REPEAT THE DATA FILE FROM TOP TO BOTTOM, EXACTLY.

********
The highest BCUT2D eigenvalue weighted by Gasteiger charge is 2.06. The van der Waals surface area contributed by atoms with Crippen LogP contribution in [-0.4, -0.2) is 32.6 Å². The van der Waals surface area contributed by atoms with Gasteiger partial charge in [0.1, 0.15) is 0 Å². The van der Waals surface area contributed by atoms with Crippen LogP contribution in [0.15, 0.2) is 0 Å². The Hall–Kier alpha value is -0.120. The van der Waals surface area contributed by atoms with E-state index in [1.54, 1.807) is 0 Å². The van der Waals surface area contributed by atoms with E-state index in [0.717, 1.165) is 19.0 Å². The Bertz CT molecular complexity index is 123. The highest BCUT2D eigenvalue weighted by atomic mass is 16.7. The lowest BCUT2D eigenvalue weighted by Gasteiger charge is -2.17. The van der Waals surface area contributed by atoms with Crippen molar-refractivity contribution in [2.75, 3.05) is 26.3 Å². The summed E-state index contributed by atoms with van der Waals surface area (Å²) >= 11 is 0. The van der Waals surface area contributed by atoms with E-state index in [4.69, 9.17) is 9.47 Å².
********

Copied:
The highest BCUT2D eigenvalue weighted by Gasteiger charge is 2.06. The van der Waals surface area contributed by atoms with Crippen LogP contribution in [-0.4, -0.2) is 32.6 Å². The van der Waals surface area contributed by atoms with Gasteiger partial charge in [0.1, 0.15) is 0 Å². The van der Waals surface area contributed by atoms with Crippen LogP contribution in [0.15, 0.2) is 0 Å². The Hall–Kier alpha value is -0.120. The van der Waals surface area contributed by atoms with E-state index in [1.54, 1.807) is 0 Å². The van der Waals surface area contributed by atoms with E-state index in [0.717, 1.165) is 19.0 Å². The Bertz CT molecular complexity index is 123. The highest BCUT2D eigenvalue weighted by atomic mass is 16.7. The lowest BCUT2D eigenvalue weighted by Gasteiger charge is -2.17. The van der Waals surface area contributed by atoms with Crippen molar-refractivity contribution in [2.75, 3.05) is 26.3 Å². The summed E-state index contributed by atoms with van der Waals surface area (Å²) >= 11 is 0. The van der Waals surface area contributed by atoms with E-state index in [4.69, 9.17) is 9.47 Å².